Very soon after, Devaki began expecting her eighth child, the one, it had been said, who would kill Kansa. Kansa doubled the guards on the prison, and waited anxiously for the birth of this child.

Devaki’s eighth son was born at midnight on a dark and stormy night in the month of Sravan. The baby was as dark as the clouds that covered the sky that night. He was therefore called Krishna, which means ‘dark’ or ‘black’.

Vasudev and Devaki waited in fear for Kansa to appear, but suddenly all was silent. The guards at the prison door fell asleep, as did every living creature in that great palace. Suddenly the dark dungeon was filled with a shining light and once again there came a voice out of the sky.

'Take your son to Gokul, across the river Yamuna, to the house of Nand, the cowherd,' said the voice to Vasudev. 'Nand's wife has just had a baby. Leave your son with her, and bring her child back to Devaki.'

The light vanished and the prison became as dark and dreary as before. But the doors stood open, the locks broken, the guards snoring with their heads on their weapons. Vasudev’s chains fell away from his ankles. In great wonder, he took up his son in his arms, and walked out of his prison, into the dark and stormy night.

Vasudev walked through the pouring rain, holding his newborn baby close to his chest, safe from the wind and the wet, trusting in the divine voice. But when he came to the river Yamuna, he saw that the great river was in flood. The bridge had been washed away, and no boat would be able to cross that furious flood.

Vasudev despaired - how would he cross the river? Yet he had to obey the divine voice. Vasudev stepped into the angry waters, the baby held high above his head. The river rose higher and higher, the waves grew ever more furious, and Vasudev feared for his life.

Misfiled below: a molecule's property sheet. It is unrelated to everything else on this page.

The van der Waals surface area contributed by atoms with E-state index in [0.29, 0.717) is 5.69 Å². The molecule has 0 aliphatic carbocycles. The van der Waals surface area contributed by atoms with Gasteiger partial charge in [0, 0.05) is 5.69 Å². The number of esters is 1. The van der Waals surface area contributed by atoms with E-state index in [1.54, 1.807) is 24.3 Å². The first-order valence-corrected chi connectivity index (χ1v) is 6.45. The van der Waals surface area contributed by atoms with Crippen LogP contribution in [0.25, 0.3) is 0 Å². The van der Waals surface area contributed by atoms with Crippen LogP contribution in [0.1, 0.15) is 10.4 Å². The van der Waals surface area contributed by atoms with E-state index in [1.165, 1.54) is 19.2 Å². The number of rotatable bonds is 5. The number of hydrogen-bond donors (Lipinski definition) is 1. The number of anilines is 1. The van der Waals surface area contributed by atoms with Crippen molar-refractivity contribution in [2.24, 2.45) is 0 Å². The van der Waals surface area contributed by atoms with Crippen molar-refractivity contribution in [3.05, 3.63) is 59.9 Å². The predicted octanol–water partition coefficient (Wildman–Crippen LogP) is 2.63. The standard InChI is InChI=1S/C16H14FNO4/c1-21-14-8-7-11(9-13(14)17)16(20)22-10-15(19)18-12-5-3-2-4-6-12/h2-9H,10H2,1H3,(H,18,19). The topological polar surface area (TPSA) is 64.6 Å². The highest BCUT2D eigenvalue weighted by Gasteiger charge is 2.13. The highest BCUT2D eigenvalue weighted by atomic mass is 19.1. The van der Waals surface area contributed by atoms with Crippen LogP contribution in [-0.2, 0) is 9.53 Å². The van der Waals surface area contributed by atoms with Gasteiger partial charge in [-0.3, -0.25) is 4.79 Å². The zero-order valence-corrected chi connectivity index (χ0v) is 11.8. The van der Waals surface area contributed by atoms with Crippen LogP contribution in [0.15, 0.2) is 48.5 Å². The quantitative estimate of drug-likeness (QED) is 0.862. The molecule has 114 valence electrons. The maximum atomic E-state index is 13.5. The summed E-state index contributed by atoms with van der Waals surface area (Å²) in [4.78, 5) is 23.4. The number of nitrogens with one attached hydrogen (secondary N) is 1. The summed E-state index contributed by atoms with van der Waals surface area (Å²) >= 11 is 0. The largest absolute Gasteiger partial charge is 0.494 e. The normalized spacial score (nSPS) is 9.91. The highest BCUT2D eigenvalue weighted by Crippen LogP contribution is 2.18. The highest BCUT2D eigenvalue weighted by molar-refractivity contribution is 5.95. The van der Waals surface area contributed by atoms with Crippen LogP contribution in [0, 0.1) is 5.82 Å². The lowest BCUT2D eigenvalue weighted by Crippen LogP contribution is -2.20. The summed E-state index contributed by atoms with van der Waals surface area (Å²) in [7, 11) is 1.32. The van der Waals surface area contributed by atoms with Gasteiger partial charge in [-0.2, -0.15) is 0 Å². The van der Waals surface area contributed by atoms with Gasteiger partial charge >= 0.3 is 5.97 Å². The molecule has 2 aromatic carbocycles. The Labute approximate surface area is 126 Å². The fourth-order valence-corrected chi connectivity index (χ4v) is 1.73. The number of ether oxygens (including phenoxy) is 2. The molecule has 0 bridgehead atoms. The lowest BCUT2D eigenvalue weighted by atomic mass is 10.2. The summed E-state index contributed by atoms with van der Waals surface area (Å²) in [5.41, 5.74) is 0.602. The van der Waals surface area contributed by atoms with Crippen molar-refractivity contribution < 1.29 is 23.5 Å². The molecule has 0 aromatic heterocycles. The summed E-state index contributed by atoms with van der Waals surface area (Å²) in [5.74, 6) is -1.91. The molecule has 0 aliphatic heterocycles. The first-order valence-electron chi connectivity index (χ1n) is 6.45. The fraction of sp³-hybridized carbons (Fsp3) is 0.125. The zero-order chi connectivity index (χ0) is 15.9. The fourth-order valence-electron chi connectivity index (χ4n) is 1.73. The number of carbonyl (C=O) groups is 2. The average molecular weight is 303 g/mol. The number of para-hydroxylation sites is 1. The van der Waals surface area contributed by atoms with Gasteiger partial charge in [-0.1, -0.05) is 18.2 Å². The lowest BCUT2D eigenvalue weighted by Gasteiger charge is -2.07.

But the newborn baby laughed, and put its tiny foot out of its swaddling sheets and touched the waves. All at once the river stopped raging, the waves grew still and the water level subsided.

And from the river rose a huge serpent. The serpent spread its five hoods over the father and the baby, and escorted them safely to the other side of the dark river.

Vasudev climbed out onto the far bank of the Yamuna. Silently he marvelled at the wonders he had seen, but hurried on to find the house of Nand, chief of the cowherds of Gokul.

In Gokul all was silent, except for the pouring rain. Men, women and children slept safe and dry inside their homes. Vasudev found his way to Nand’s house. Here too, all was silent. Vasudev shook Nand awake, and explained the prophecy and told him what the voice had asked him to do. Nand led him unquestioningly to his newborn child.

A lamp burned low in the room where Nand’s wife Yashodha slept with her newborn baby daughter. Silently, quietly, Vasudev entered the room. He laid his baby son down beside Yashodha and picked up her baby daughter. Just as silently as he had come, Vasudev returned to Mathura with the baby girl.

In Mathura, all was as he had left it - everyone slept, deep in an enchanted sleep. The prison guards snored over their weapons, the prison doors stood wide open, the palace was silent. Only Devaki waited, awake and anxious, for Vasudev’s safe return.

Vasudev entered his prison, and laid the baby girl beside Devaki. The prison doors shut on their own, Vasudev’s chains fastened themselves around his ankles, and the prison guards woke up, stretching and yawning, and amazed that they had fallen so sound asleep. The guards hurried to the prison door to make sure their prisoners were still safe and secure, and saw Devaki holding a newborn baby in her arms.

'The eighth child, the eighth child has been born!' cried the guards. A messenger went running to summon the demon king Kansa.

Kansa came at once, angry yet afraid. He flung open the prison doors and snatched the baby from Devaki’s arms. ‘The baby is a girl,’ said Devaki. ‘How can she harm you, brother?’ asked Vasudev. ‘Will you not spare us at least one child?’

But Kansa was not to be moved. ‘This is your eighth child,’ roared Kansa. ‘Girl or boy, the child must die!’ But the baby slipped out of his hands, and shining with a glorious light, flew out of the prison window. All that remained was a laugh and a sweet voice which said, ‘Kansa, you cannot kill me! I am Devi, born as a baby to fool you! Your destroyer has been born as foretold, and he is safe! You will die at the hands of Devaki’s eighth son!’

Kansa was furious, but there was nothing he could do. ‘You will rot in prison forever,’ he roared at Devaki and Vasudev. ‘I will find your eighth child and kill him, no matter what it takes!’

But Krishna was safe in Gokul, with Nand and Yashodha, who accepted him as their son.

It was Lord Vishnu Himself’s serpent Shesh Nag, who spread his hoods over Vasudev and Krishna, to guide them safely across the river.